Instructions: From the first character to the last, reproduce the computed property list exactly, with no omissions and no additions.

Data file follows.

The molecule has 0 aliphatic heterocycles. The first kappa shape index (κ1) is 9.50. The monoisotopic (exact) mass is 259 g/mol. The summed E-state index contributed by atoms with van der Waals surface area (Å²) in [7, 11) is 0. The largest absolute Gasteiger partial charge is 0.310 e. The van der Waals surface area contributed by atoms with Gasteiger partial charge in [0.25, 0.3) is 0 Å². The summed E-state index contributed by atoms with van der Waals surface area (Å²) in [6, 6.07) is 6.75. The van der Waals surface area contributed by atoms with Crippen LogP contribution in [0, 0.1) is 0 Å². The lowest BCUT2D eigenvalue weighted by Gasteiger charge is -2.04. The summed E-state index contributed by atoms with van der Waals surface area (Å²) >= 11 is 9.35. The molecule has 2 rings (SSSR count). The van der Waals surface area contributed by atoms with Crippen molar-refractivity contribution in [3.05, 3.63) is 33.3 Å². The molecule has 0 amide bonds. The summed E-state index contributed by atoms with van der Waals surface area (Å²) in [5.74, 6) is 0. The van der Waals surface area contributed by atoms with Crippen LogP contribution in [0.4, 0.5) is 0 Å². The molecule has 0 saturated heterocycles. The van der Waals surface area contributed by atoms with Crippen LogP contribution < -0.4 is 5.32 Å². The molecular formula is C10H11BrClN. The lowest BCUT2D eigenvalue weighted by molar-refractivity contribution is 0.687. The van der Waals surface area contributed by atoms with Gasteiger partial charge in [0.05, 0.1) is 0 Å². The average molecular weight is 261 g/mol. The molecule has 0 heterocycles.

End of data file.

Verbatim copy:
The molecule has 0 aliphatic heterocycles. The first kappa shape index (κ1) is 9.50. The monoisotopic (exact) mass is 259 g/mol. The summed E-state index contributed by atoms with van der Waals surface area (Å²) in [7, 11) is 0. The largest absolute Gasteiger partial charge is 0.310 e. The van der Waals surface area contributed by atoms with Gasteiger partial charge in [0.25, 0.3) is 0 Å². The summed E-state index contributed by atoms with van der Waals surface area (Å²) in [6, 6.07) is 6.75. The van der Waals surface area contributed by atoms with Crippen LogP contribution in [0, 0.1) is 0 Å². The lowest BCUT2D eigenvalue weighted by Gasteiger charge is -2.04. The summed E-state index contributed by atoms with van der Waals surface area (Å²) >= 11 is 9.35. The molecule has 2 rings (SSSR count). The van der Waals surface area contributed by atoms with Crippen molar-refractivity contribution in [3.05, 3.63) is 33.3 Å². The molecule has 0 amide bonds. The summed E-state index contributed by atoms with van der Waals surface area (Å²) in [5.74, 6) is 0. The van der Waals surface area contributed by atoms with Crippen LogP contribution in [0.4, 0.5) is 0 Å². The molecule has 0 saturated heterocycles. The van der Waals surface area contributed by atoms with Crippen LogP contribution < -0.4 is 5.32 Å². The molecular formula is C10H11BrClN. The lowest BCUT2D eigenvalue weighted by molar-refractivity contribution is 0.687. The van der Waals surface area contributed by atoms with Gasteiger partial charge in [0.05, 0.1) is 0 Å². The average molecular weight is 261 g/mol. The molecule has 0 heterocycles.